The Franciscans are named after St. Francis (See St. Francis). The Franciscans have traditionally worn robes with knotted cord belts. In St. Francis’s time they wore grey robes. Then for many centuries they wore brown and sometimes black robes. Now there is a movement to switch back to grey robes.
Traditionally close to the people, the Franciscans are involved in caring for the poor, providing education and other good works They also help maintain the Holy Sepulcher in Jerusalem, the Church of Nativity in Bethlehem and other religious shrines in Israel. They are also involved in archaeological work in the Holy Land.
The Franciscans friars refer to each other as brother. At one time they numbered more than 100,000. Differences over rules brought about divisions in the orders, which today include the Conventauli, Cappucini and Frati Minori orders.
Many famous missionaries were Franciscans. Portuguese Franciscans such as St. Xavier brought Christianity to Asia. Spanish Franciscans were instrumental in establishing missions throughout the New World and making Catholicism the dominate religion of the Americas.
David Burr a translator of St Francis texts, wrote: “Francis left behind not only a legend but a religious order. Popularly known today as the Franciscan order, its real name is the ordo fratrum minorum , "the order of lesser brothers.'. The Franciscans proved enormously popular because, like Francis himself, they fulfilled a desperate need, in fact a whole series of them. Unlike the older monastic orders, they were not bound to a cloistered life within the confines of a monastery. Thus They and the other great mendicant order created at that time, the Dominicans, constituted a mobile striking force which the church could utilize wherever it seemed necessary.
“At that very moment there was a need for pastoral care in the cities, which had grown so rapidly that the old ecclesiastical structures were no longer adequate. The mendicants settled in the cities and developed a program of preaching and pastoral guidance so effective that the regular clergy were soon extremely jealous. At that moment the universities were growing and the translation of Aristotle into Latin was challenging Christian scholars. The mendicants took up the challenge with gusto, and by the end of the thirteenth century most of the lead the scholars in the major universities were either Dominicans or Franciscans. At that moment the church was engaged in an all-out assault on heresy. In fact, it had created a new institution to deal with it, the inquisition. The mendicants were widely used as inquisitors, and by the turn of the fourteenth century most inquisitors were either Franciscans or Dominicans.”
Websites and Resources: Christianity Britannica on Christianity britannica.com//Christianity ; History of Christianity history-world.org/jesus_christ ; BBC on Christianity bbc.co.uk/religion/religions/christianity ;Wikipedia article on Christianity Wikipedia ; Religious Tolerance religioustolerance.org/christ.htm ; Christian Answers christiananswers.net ; Christian Classics Ethereal Library www.ccel.org ; Early Christianity: Elaine Pagels website elaine-pagels.com ; Sacred Texts website sacred-texts.com ; Gnostic Society Library gnosis.org ; PBS Frontline From Jesus to Christ, The First Christians pbs.org ; Guide to Early Church Documents iclnet.org; Early Christian Writing earlychristianwritings.com ; Internet Ancient History Sourcebook: Christian Origins sourcebooks.fordham.edu ; Early Christian Art oneonta.edu/farberas/arth/arth212/Early_Christian_art ; Early Christian Images jesuswalk.com/christian-symbols ; Early Christian and Byzantine Images belmont.edu/honors/byzart2001/byzindex ; Saints and Their Lives Today's Saints on the Calendar catholicsaints.info ; Saints' Books Library saintsbooks.net ; Saints and Their Legends: A Selection of Saints libmma.contentdm ; Saints engravings. Old Masters from the De Verda collection colecciondeverda.blogspot.com ; Lives of the Saints - Orthodox Church in America oca.org/saints/lives ; Lives of the Saints: Catholic.org catholicism.org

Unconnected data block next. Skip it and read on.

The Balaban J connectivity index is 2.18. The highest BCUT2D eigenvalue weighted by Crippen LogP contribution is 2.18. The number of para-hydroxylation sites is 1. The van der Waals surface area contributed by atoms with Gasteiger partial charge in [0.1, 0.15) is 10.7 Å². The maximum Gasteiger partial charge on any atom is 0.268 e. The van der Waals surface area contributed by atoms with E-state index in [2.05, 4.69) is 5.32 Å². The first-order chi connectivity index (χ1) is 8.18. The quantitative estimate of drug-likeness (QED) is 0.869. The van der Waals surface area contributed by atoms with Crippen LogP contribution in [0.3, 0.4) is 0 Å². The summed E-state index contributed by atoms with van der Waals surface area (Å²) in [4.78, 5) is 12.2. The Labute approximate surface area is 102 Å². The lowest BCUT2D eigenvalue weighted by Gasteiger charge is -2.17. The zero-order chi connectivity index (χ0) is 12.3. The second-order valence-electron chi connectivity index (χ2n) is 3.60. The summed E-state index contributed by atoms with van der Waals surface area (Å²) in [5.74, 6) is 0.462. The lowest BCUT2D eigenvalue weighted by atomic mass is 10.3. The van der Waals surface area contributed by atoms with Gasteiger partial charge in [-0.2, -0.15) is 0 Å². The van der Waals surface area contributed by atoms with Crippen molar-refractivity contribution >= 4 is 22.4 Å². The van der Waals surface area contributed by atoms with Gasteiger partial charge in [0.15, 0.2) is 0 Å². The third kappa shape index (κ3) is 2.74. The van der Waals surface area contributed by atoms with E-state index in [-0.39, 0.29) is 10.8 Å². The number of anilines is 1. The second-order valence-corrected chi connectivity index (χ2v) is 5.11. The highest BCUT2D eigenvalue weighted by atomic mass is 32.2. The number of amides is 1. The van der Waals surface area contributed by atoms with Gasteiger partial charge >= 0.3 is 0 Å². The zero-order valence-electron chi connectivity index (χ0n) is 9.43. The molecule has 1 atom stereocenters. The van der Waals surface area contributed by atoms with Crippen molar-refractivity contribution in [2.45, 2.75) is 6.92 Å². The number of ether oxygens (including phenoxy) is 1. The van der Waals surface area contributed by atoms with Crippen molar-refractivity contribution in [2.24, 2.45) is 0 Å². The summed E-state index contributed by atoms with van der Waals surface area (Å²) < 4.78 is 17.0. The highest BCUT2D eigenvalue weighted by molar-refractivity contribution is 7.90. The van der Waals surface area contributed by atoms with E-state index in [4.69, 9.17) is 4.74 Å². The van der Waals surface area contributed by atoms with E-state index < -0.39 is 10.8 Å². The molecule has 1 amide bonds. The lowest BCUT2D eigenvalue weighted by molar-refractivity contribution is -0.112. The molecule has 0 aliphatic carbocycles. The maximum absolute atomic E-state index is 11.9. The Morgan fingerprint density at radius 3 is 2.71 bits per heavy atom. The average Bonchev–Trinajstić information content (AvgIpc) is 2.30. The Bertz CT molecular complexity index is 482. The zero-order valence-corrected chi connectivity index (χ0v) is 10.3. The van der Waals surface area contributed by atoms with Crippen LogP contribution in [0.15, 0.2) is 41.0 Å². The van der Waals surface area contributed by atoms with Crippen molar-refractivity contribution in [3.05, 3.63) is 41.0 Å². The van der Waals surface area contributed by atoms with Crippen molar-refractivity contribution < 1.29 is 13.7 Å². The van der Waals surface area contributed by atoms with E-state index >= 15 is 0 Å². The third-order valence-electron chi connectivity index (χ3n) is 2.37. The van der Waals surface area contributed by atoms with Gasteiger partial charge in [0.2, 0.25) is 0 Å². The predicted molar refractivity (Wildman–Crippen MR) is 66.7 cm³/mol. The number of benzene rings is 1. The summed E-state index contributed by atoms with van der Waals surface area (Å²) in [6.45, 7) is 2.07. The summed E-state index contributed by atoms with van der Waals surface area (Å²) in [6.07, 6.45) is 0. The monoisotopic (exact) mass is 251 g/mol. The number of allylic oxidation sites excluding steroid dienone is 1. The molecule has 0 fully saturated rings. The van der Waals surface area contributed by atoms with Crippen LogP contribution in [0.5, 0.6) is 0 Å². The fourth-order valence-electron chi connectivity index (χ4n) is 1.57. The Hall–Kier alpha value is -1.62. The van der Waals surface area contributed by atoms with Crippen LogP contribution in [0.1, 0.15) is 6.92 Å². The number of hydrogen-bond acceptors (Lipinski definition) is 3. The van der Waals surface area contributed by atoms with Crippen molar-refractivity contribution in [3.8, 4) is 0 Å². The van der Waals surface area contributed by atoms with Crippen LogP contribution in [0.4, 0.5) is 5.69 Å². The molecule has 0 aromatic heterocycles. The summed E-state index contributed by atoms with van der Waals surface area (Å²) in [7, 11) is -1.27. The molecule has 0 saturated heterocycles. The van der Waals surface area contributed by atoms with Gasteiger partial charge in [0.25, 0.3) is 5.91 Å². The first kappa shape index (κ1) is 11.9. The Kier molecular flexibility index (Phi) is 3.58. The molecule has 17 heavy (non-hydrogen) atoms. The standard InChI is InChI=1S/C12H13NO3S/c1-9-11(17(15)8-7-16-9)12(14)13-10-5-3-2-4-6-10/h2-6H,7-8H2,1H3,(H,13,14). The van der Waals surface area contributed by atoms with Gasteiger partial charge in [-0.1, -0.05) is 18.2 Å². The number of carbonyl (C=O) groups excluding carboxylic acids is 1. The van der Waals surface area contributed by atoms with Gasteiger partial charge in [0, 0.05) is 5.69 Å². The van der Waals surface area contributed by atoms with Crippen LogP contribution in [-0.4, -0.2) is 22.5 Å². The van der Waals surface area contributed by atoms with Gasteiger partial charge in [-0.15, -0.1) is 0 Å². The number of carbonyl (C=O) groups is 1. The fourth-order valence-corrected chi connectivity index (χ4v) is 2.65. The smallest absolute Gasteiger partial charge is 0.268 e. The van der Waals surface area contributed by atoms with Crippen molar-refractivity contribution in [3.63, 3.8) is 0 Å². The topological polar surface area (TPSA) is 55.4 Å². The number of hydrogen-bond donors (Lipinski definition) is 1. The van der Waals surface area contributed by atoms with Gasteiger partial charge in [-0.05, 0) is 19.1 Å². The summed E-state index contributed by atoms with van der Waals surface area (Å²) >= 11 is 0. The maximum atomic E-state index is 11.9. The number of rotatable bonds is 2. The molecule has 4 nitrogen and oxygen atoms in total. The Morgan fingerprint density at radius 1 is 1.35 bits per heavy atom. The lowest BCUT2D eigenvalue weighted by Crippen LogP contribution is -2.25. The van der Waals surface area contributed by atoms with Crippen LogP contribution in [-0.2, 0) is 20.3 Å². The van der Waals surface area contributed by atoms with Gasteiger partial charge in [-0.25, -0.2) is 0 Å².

St. Francis of Assisi,
founder of the Franciscan order of monks St. Francis of Assisi (1182-1226) was one of the greatest figures of Christianity and founder of the Franciscan order of monks. He lived an ascetic life of poverty, was famous for his love of all creatures and preached compassion and love for the poor, dispossessed and outcasts.
Canonized in 1228, only two years after his death, St. Francis kissed lepers, gave away all his possessions and preached poverty was holy. He once said, "Your God is of your flesh. He lives in your nearest neighbor, in every man." He and the Franciscans had a lot a to do with making Christianity palatable for the mainstream. His name was attached to many churches and the city of San Francisco.
St. Francis is honored in his hometown of Assisi with the superb Byzantine basilica of San Francesco, the home of a famous series of frescoes by Giotto that depict 28 different episodes of St. Francis’s life. St. Francis was not handsome. He had a long face, eyebrows that went clear across his forehead and large ears. But his eyes were sparkling and he had a sweet voice and gentle manner, if paintings and descriptions of him are to be believed.
David Burr a translator of St Francis texts, wrote: “Francesco Bernardone was born in Assisi in 1181. His father Pietro was a successful merchant and hoped his son would succeed him in that role. Things turned out differently. Francis seems to have been a winsome and somewhat feckless young man who threw himself into the social life of his city as enthusiastically as he engaged in its military projects. While taking part in the latter he was captured by the Perugians in 1202 and spent a year in prison.